Criticizing Less Than Free Hardware
Off the Beat: Bruce Byfield's Blog
With a boost from crowdfunding, efforts at free hardware are becoming a reality. Inevitably, though, most of these efforts are criticized as not being free enough, usually because of proprietary firmware. I sympathize with the criticism (and, in fact, I have been frequently offered it myself), but, the more I learn about the realities of manufacturing and of the semiconductor industry, the more I am becoming convinced that it is criticism with neither knowledge or responsibility.
A case in point centers on ORWL, a physically secure computer being developed by Design Shift that, as I write, is winding down an already successful crowdfunding campaign. ORWl includes an encrypted hard drives, and includes an option to use Qubes OS, a Debian-based distribution designed for easy to use high level security.
However, what distinguishes ORWL is its emphasis on physical security. The computer comes with a physical security key and a metal mesh that encases the interior. If the security key is too far from the computer, then the computer shuts down. If the mesh is tampered with, the memory may be wiped.
In the fundraising campaign, Design Shift has promised to release its own code, and, so far, there is nothing to indicate that it will not. It is even using coreboot so that its own firmware is free-licensed.
However, Joanna Rutkowska, the founder of Qubes OS, has criticized ORWL because it uses a proprietary microcontroller, Maxim Integrated's MAX32550 DeepCover Secure Cortex-M3 to verify firmware before boot and to control the power to the rest of the hardware. She does so with heavy sarcasm, quoting a statement from Design Shift, then supplying her translation. For example, she translates a statement about the microcontroller with "Our proprietary, impossible-to-audit, running nobody-knows-what firmware microcontroller (uC) has full authority over the boot process and execution of any system and apps running on our ORWL computer." Rutkowska goes on to mock Deep Shift's promise to release as much of the code as possible, explaining her tone as disappointment that ORWL is not completely free.
Dancing as Fast as I Can
The trouble with Rutkowska's comments is not that they are idealistic. After all, idealism built free software, and will probably build free hardware, too. At the absolute least, such idealism produces more satisfactory results than automatically settling for lower standards would.
The trouble is that the comments are not realistic. They are not the comments of someone with the responsibility for producing a product, presumably to a deadline, who may need to settle for less than perfection to stay on schedule. More importantly, they are apparently made without an awareness that free-licensed hardware is almost completely unobtainable. It is not produced regularly, and, because of the small number of units involved, many manufacturers are uninterested in custom free-licensed work. This is a problem that has dogged the efforts of Vivaldi, Jolla, Ubuntu, and many other efforts at free hardware. With the best will in the world, a compromise is often needed if there is to be product at all.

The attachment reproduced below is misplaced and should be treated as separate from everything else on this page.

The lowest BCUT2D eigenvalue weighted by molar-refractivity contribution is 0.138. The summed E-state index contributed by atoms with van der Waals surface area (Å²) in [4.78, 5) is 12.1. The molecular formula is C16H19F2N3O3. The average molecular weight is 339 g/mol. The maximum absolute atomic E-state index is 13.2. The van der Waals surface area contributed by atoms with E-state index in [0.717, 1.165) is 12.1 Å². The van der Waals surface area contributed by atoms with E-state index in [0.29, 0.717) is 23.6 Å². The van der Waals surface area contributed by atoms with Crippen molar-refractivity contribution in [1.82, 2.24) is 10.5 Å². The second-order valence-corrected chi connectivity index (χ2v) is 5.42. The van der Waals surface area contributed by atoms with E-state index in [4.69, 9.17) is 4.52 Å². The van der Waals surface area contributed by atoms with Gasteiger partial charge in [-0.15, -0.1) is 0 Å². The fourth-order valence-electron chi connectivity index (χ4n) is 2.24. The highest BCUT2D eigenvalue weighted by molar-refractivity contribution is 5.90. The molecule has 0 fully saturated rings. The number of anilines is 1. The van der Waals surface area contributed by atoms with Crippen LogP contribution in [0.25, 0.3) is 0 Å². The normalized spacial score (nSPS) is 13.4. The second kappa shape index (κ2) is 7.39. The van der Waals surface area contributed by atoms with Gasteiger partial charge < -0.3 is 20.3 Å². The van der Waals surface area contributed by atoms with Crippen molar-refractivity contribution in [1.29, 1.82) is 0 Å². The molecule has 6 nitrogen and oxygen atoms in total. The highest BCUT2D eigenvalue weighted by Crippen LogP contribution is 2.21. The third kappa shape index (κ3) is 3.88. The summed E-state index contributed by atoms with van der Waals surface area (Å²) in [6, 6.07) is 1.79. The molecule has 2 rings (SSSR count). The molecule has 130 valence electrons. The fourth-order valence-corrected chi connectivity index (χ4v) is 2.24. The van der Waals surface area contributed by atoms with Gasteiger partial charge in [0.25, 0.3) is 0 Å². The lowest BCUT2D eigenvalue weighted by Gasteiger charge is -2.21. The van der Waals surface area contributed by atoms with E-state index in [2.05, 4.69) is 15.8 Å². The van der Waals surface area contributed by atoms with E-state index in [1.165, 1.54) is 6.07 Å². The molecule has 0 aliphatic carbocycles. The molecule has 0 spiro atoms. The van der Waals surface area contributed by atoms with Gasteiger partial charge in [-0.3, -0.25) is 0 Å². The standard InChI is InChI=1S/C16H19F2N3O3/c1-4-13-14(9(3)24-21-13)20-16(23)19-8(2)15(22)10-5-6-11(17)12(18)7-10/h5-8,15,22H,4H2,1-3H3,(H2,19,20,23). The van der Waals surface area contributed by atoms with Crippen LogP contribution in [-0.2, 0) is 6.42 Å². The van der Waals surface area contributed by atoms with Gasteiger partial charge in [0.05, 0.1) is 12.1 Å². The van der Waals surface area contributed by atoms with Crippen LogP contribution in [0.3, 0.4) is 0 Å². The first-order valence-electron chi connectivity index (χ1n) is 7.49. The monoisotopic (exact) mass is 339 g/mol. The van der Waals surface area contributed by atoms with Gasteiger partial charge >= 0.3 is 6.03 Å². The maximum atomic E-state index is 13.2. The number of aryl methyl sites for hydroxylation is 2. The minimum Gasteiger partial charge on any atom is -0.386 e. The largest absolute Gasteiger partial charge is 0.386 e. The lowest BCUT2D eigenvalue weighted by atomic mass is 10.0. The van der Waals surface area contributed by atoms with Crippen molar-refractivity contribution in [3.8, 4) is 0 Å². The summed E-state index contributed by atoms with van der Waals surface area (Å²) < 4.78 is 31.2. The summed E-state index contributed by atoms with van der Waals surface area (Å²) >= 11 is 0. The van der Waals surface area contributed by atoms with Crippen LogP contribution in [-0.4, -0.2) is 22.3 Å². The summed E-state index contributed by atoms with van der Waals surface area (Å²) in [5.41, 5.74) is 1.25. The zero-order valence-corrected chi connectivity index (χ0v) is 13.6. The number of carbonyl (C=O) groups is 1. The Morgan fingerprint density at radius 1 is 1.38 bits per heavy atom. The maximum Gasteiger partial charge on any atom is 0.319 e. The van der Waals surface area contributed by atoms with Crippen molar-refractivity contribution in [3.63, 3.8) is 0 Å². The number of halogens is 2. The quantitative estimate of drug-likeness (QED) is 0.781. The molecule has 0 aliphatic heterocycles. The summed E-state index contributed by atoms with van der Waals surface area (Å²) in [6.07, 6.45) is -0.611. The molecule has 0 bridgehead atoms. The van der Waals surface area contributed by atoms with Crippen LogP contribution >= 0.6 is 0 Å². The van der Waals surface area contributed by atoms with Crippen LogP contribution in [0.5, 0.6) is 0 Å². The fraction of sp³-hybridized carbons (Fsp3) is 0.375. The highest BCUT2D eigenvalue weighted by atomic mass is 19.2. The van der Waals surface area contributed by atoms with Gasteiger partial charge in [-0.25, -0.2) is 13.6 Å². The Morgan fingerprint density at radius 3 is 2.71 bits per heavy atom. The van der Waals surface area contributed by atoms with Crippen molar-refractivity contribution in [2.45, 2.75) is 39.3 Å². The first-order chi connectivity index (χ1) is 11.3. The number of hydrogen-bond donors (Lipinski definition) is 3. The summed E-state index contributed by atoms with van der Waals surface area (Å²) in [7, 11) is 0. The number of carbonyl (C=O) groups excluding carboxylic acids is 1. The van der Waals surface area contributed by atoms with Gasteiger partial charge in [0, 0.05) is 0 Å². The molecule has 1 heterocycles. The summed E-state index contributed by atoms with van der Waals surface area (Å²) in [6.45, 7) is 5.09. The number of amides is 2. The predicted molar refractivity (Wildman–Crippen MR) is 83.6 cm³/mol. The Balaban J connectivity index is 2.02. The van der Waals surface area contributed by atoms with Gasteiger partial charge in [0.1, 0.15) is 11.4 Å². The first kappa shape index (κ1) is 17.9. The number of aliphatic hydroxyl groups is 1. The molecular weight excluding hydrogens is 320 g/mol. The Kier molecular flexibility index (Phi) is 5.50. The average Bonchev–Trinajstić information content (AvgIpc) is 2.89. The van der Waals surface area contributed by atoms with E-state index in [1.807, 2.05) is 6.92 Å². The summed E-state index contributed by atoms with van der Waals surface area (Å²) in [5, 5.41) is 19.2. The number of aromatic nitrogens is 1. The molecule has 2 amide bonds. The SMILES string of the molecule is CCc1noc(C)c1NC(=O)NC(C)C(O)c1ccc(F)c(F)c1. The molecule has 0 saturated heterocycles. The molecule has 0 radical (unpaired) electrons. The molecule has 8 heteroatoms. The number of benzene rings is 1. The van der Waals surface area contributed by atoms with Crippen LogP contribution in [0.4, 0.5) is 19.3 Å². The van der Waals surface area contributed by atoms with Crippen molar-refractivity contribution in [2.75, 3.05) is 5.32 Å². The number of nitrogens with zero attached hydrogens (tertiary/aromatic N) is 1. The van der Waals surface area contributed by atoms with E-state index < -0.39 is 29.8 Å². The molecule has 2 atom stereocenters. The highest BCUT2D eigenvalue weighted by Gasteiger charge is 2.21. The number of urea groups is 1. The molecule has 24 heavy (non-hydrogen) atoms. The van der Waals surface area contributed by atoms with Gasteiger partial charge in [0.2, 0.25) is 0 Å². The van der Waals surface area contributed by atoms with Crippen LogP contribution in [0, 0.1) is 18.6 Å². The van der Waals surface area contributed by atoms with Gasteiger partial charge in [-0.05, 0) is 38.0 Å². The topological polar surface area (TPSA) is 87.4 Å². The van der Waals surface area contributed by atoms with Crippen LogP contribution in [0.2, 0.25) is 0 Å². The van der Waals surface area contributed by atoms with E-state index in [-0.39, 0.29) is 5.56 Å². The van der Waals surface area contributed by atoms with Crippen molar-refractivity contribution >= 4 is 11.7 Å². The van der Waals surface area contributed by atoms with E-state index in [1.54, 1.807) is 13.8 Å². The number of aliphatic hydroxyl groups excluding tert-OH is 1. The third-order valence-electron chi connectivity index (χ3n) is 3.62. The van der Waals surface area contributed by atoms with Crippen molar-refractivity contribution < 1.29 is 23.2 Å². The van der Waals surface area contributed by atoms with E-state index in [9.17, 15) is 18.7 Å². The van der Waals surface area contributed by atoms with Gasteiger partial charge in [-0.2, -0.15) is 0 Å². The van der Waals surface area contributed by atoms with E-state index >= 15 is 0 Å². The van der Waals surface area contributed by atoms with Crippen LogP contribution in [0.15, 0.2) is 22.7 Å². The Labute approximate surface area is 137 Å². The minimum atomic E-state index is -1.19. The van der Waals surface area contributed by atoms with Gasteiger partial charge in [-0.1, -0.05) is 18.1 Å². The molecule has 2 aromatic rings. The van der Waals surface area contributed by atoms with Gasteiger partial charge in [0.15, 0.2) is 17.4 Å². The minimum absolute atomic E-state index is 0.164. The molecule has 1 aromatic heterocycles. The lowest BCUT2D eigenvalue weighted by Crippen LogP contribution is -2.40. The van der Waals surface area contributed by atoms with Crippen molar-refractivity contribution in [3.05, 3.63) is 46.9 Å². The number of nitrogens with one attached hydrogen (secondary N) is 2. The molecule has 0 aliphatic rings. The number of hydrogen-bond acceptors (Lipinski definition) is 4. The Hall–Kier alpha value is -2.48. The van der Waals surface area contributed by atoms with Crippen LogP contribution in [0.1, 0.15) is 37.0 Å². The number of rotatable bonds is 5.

Moreover, after talking with Daniel Nelson of Design Shift and reading the updates on the crowdfunding campaign, I can only conclude that the ORWL design team is either skilled in deception, or, far more likely, share all of Rutkowska's idealism. In the choice of operating systems and bootup, as well as the promise to release as much of Design Shift's code as possible, the ORWL team shows every sign of trying to be as open as possible.
Even where compromise is necessary, ORWL's designers have attempted as much openness as possible. For example, further details about the microcontroller is available upon the signing of a Non-Disclosure Agreement with Maxim, although Nelson does suggest that what is revealed with the agreement might fall short of complete specifications. Nelson also mentions that for another twenty thousand dollars, Design Shift might be able to get additional information that would help to audit the micro-controller. Another possibility might be to have a custom microcontroller built.
Admittedly, exactly what code will be released and the license it will use is still undecided. However, at this point, it appears that not only is ORWL intended to be as free-licensed as possible, but that Design Shift is pushing to increase the freedom as much as possible. The company is perfectly aware that the current situation is not ideal, but is doing its best to improve things. By contrast, following the logic of Rutkowska and like-minded people would mean that ORWL would be scrapped altogether.
Had the Raspberry Pi held out for perfection, its entire sub-culture of do-it-yourself hobbyists would never have existed. In the same way, ORWL's release may help in its own small way to create a market for free-licensed hardware. And who knows? Maybe the second version will be more free than the first.
The point is, criticizing is easy when you are on the sidelines. Observers can and should criticize those who completely abandon all effort to live up to the standards of free-licenses, but the restrictions are undeniable. While the shortcomings should be noted, they are not a reason for condemning a less than perfect product before it even comes to market.
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